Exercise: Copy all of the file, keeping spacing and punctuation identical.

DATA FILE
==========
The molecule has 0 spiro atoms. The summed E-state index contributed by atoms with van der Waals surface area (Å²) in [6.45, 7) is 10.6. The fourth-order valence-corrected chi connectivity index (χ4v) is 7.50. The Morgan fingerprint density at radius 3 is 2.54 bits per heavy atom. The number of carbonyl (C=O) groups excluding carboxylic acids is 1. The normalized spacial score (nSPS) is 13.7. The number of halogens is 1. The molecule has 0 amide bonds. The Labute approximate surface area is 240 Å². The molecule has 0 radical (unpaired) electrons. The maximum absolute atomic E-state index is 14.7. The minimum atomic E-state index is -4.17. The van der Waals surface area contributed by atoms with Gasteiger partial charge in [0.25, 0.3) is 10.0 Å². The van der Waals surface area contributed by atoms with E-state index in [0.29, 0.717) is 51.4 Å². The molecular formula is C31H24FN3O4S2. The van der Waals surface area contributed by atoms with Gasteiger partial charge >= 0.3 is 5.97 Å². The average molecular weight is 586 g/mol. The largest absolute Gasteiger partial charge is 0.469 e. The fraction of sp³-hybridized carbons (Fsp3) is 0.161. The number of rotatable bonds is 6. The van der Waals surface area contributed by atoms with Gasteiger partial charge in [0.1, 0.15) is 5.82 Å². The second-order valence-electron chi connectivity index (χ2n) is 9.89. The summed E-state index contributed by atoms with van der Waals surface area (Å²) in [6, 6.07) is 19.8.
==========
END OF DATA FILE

The molecule has 0 spiro atoms. The summed E-state index contributed by atoms with van der Waals surface area (Å²) in [6.45, 7) is 10.6. The fourth-order valence-corrected chi connectivity index (χ4v) is 7.50. The Morgan fingerprint density at radius 3 is 2.54 bits per heavy atom. The number of carbonyl (C=O) groups excluding carboxylic acids is 1. The normalized spacial score (nSPS) is 13.7. The number of halogens is 1. The molecule has 0 amide bonds. The Labute approximate surface area is 240 Å². The molecule has 0 radical (unpaired) electrons. The maximum absolute atomic E-state index is 14.7. The minimum atomic E-state index is -4.17. The van der Waals surface area contributed by atoms with Gasteiger partial charge in [0.25, 0.3) is 10.0 Å². The van der Waals surface area contributed by atoms with E-state index in [0.29, 0.717) is 51.4 Å². The molecular formula is C31H24FN3O4S2. The van der Waals surface area contributed by atoms with Gasteiger partial charge >= 0.3 is 5.97 Å². The average molecular weight is 586 g/mol. The largest absolute Gasteiger partial charge is 0.469 e. The fraction of sp³-hybridized carbons (Fsp3) is 0.161. The number of rotatable bonds is 6. The van der Waals surface area contributed by atoms with Gasteiger partial charge in [0.1, 0.15) is 5.82 Å². The second-order valence-electron chi connectivity index (χ2n) is 9.89. The summed E-state index contributed by atoms with van der Waals surface area (Å²) in [6, 6.07) is 19.8.